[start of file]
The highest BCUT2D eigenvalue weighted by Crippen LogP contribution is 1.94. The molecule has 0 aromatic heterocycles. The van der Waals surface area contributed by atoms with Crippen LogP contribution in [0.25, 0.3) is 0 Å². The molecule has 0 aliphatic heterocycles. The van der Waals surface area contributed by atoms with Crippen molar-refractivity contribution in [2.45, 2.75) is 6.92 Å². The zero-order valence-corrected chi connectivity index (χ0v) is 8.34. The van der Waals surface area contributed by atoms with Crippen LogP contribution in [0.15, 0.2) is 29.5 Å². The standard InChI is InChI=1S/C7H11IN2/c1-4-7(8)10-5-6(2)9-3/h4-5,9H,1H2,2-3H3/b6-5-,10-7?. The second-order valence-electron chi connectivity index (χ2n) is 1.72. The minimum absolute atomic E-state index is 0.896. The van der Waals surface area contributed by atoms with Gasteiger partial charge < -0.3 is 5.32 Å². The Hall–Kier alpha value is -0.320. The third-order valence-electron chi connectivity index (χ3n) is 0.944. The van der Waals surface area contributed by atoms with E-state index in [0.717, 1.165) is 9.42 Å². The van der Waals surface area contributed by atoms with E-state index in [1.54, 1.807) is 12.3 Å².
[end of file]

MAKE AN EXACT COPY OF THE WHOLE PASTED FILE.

The highest BCUT2D eigenvalue weighted by Crippen LogP contribution is 1.94. The molecule has 0 aromatic heterocycles. The van der Waals surface area contributed by atoms with Crippen LogP contribution in [0.25, 0.3) is 0 Å². The molecule has 0 aliphatic heterocycles. The van der Waals surface area contributed by atoms with Crippen molar-refractivity contribution in [2.45, 2.75) is 6.92 Å². The zero-order valence-corrected chi connectivity index (χ0v) is 8.34. The van der Waals surface area contributed by atoms with Crippen LogP contribution in [0.15, 0.2) is 29.5 Å². The standard InChI is InChI=1S/C7H11IN2/c1-4-7(8)10-5-6(2)9-3/h4-5,9H,1H2,2-3H3/b6-5-,10-7?. The second-order valence-electron chi connectivity index (χ2n) is 1.72. The minimum absolute atomic E-state index is 0.896. The van der Waals surface area contributed by atoms with Gasteiger partial charge < -0.3 is 5.32 Å². The Hall–Kier alpha value is -0.320. The third-order valence-electron chi connectivity index (χ3n) is 0.944. The van der Waals surface area contributed by atoms with E-state index in [0.717, 1.165) is 9.42 Å². The van der Waals surface area contributed by atoms with E-state index in [1.54, 1.807) is 12.3 Å².